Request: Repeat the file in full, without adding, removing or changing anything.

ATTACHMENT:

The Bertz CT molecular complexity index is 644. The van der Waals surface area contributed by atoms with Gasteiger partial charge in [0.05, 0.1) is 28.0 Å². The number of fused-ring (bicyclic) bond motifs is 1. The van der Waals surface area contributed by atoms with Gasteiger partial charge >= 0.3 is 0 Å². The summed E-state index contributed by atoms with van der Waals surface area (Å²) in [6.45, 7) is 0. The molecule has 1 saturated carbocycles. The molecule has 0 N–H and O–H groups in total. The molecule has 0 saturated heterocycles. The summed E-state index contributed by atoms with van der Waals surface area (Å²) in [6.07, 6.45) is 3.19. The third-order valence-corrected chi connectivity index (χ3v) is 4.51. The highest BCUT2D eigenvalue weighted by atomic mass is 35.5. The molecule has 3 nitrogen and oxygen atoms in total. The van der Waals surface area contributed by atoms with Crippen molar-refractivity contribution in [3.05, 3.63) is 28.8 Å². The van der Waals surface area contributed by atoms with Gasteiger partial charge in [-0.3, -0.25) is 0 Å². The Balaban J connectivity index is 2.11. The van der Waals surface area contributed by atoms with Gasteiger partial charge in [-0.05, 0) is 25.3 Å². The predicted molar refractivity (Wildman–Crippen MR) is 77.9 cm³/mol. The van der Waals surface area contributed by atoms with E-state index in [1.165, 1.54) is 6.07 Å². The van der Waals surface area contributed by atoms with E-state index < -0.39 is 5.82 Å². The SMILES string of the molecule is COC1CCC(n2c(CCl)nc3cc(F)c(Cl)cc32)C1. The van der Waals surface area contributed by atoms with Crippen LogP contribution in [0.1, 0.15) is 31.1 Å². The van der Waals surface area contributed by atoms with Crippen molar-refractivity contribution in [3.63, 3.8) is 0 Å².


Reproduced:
The Bertz CT molecular complexity index is 644. The van der Waals surface area contributed by atoms with Gasteiger partial charge in [0.05, 0.1) is 28.0 Å². The number of fused-ring (bicyclic) bond motifs is 1. The van der Waals surface area contributed by atoms with Gasteiger partial charge >= 0.3 is 0 Å². The summed E-state index contributed by atoms with van der Waals surface area (Å²) in [6.45, 7) is 0. The molecule has 1 saturated carbocycles. The molecule has 0 N–H and O–H groups in total. The molecule has 0 saturated heterocycles. The summed E-state index contributed by atoms with van der Waals surface area (Å²) in [6.07, 6.45) is 3.19. The third-order valence-corrected chi connectivity index (χ3v) is 4.51. The highest BCUT2D eigenvalue weighted by atomic mass is 35.5. The molecule has 3 nitrogen and oxygen atoms in total. The van der Waals surface area contributed by atoms with Crippen molar-refractivity contribution in [3.05, 3.63) is 28.8 Å². The van der Waals surface area contributed by atoms with Gasteiger partial charge in [-0.3, -0.25) is 0 Å². The Balaban J connectivity index is 2.11. The van der Waals surface area contributed by atoms with Gasteiger partial charge in [-0.05, 0) is 25.3 Å². The predicted molar refractivity (Wildman–Crippen MR) is 77.9 cm³/mol. The van der Waals surface area contributed by atoms with E-state index in [1.165, 1.54) is 6.07 Å². The van der Waals surface area contributed by atoms with E-state index < -0.39 is 5.82 Å². The SMILES string of the molecule is COC1CCC(n2c(CCl)nc3cc(F)c(Cl)cc32)C1. The van der Waals surface area contributed by atoms with Crippen LogP contribution in [0.1, 0.15) is 31.1 Å². The van der Waals surface area contributed by atoms with Crippen molar-refractivity contribution in [3.63, 3.8) is 0 Å².